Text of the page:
I too love organic produce, but I couldn’t afford to buy everything organic. I try to avoid supermarkets and buy fresh produce from local butchers, greengrocers and markets. I would love to buy more organic produce, but the budget wouldn’t stretch that far.
Thank you for the wonderful post! I also struggle with this. I want to feed the best for my family but trying to do that on our one income budget can be challenging. The cost of butter has gotten ridiculous. I used to buy from a monthly co-op but now I’ve been buying from BJ’s. It’s organic but not grass fed cows. I also try to buy organic that is on the dirty dozen list and the rest conventional. I’ve also decided that if no organic is available then it’s still better to get conventional then none at all. I’ve also been struggling with finding pastured chickens I can afford. Around here a 3-4lb fryer is around $18 for free range from local farmer. I try to stock up on chicken when I go to Trader’s Joe once a month but get the organic and know that it’s not pasture raised.
I LOVE this post. I can’t buy hardly any organic although I would like to, but I feel like this–I’m doing the best I can with what God has provided. I’m thankful for Aldi so that I can have produce at all. Before I started shopping there I was hardly buying any produce!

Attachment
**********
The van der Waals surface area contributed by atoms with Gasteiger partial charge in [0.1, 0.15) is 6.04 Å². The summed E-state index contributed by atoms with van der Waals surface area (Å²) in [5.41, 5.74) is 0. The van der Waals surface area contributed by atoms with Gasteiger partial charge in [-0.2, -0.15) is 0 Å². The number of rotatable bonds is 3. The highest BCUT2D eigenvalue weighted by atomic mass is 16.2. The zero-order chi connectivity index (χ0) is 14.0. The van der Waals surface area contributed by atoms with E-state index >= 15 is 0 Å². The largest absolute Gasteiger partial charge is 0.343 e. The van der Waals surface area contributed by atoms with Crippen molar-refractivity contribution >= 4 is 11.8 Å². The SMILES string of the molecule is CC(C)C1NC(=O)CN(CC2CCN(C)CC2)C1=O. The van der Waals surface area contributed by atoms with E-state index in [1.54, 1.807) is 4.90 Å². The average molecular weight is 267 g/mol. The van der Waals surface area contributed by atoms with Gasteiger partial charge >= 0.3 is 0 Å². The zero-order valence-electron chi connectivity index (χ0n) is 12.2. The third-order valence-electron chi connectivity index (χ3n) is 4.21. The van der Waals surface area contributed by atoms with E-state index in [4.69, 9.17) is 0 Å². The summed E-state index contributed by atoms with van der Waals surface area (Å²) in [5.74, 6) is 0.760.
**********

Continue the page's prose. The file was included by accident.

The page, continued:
Sigh. Every year, right about this time, we revisit the family budget. Some expenses, like health insurance, electricity and water, simply cannot be avoided. But food? Oh. Dear. That is the single biggest line item in our family’s monthly budget. And Laura, as you know, teenage boys eat A LOT. I’ve been reading about “feeding your family for $300/month. Or $500/month. Or even $800/month. Wowsers. But, many of these families have very young children, or petite girls who don’t eat much. Our spending is never that low. Over $1,000/month. Every single month. Even with a garden, even buying in bulk. even soaking beans and baking my own bread. Even snatching planned-overs from the ever-hungry mouths of my babes. (Who are taller than I am, and can out-eat a hungry elephant!)
After much prayer, our family decided that even though eating conventional meat is much cheaper than organic/grass-fed/pastured, we would choose to invest in our health and our children’s health. We simply eat less meat, stretching it as far as we possibly can. Dairy must be full-fat and rBST free, organic preferred, but optional. For everything else (grain, legumes, fruits/veggies), I’ll buy organic if it is comparable in price, but it is more important to buy healthy whole foods than anything organic.